Sunday, January 6, 2013


Train cars on winter day, New Iberia, LA
After writing 495 blogs, it’s hard to discern whether I repeat myself, but when I have a passion for a certain subject, I’m likely to cover the same tracks again – writings about trains, for instance. However, I usually present a different destination for that subject, often in a poem that better captures the essence of this mode of transportation.

At Christmas, I brought my only electric train out of the hall closet, a gear-driven, powerful Diesel locomotive, complete with light, HO scale freight cars, and a 36” circle of track-- the locomotive is a model advertising my favorite railway, the Santa Fe Railway. I brought the train out for Alex, my great-grandson, to watch. However, it was soon apparent that a nearly-two-year old boy couldn’t just watch this model run on the track that my son-in-law Brad (AKA "Pop") set up for us. Alex kept snatching the cars off as they went by, then he’d run to the controls and flip the switch back and forth when the train stopped moving. “He’s not ready for it,” Brad said, and I had to agree that I could either lose my 25 yr. old model of the Santa Fe or put it back in the closet. Needless to say, Alex returned again and again to the closet, looking for my keepsake. I had difficulty restraining myself from setting the train up again, mostly because I wanted to watch it run!

When I was younger, the sound of a freight whistle at midnight conjured up some overwhelmingly lonely feelings, but as I grew older, the rumbling of wheels and long whoos passing through the night began to incite different feelings, feelings of having a companion for my anxieties and nighttime worries – the sounds sorta’ made me feel like The One Whom None Can Hinder and I were on night watch. Long whistles from eastbound freights stimulated ideas, ideas that seemed to be great revelations, but once daylight came, I discarded them because they bordered on fantasies. But midnight trains brought me through some long night watches.

I wrote about my longest train ride in Iran in a former blog, but the account was sketchy. I didn’t relate that the Trans-Iranian Railway came into being in 1928, and at the time, the work of building a railway that ran from the Persian Gulf to the Caspian, was a difficult task because the workers met with great technical obstacles in the sector that crossed the Zagros and Elburz Mountains. This engineering feat was not completed until 1938. It was financed by the Iranian government from its monopolies on sugar and tea, and Richard Frye, the guru of Iranian studies, said that the story about the building of this railroad would “occupy a book in itself.” The train that I boarded in Ahwaz, Iran ran sleepily through 226 tunnels and crossed 5496 bridges before I reached Tehran, and in several writings, I described my terror at riding on the roof of the world at 7200 feet, looking down at valleys of bottomless darkness on either side of the narrow tracks. I was comforted only by the aroma of shislik drifting through the darkness of that Friday night and sighed with relief when we reached Qum at dawn.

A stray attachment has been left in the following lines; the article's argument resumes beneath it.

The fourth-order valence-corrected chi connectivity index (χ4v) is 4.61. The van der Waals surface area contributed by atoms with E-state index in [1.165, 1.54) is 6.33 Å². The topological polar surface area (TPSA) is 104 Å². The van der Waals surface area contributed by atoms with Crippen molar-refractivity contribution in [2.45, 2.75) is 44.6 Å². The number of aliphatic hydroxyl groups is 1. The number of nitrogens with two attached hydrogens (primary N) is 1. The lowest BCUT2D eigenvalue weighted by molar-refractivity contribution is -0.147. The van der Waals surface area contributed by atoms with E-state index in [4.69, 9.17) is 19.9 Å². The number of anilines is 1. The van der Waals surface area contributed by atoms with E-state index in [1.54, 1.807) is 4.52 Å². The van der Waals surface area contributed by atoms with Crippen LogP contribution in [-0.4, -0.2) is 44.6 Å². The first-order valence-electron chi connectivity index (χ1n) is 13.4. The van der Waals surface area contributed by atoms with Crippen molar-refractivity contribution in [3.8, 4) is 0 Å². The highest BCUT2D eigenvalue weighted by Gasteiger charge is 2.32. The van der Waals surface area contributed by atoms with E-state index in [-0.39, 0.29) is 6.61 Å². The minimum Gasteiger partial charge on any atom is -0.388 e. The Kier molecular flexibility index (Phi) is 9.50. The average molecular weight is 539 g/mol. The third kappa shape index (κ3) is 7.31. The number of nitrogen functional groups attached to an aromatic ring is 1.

Despite this terrifying experience, I’ve retained my fascination for trains, and one of my midnight fantasies is that of riding the famous Orient Express, the train that provides the setting for an Agatha Christie story. Meanwhile, I watch for Santa Fe Railway cars, talk with friends about lobbying for the return of railway transport instead of the eighteen-wheelers that are the bane of the highways, and write poetry about trains such as the one below:

no covert traveler,
train boiling through high desert,
red, blue, yellow freight cars,
imperatives on landscapes
going everywhere.
In the pinpoint of my eye,
miniature boxes of color
fret empty plains,
make me aware of destinations,
distant mountains
welcoming bleached cloudbanks.
We pass small stations
snoring at track side
while bright-colored cars sway
on miles and miles of track
like ants relocating,
good times left behind,
mirages passed,
and a lonely figure waves
from the engine window,
face turned toward
an indifferent there
                                                            going on forever.

“The Santa Fe Is” appears in my book of poetry, Just Passing Through, published in 2007. The cover is derived from a painting by my brother Paul Marquart.

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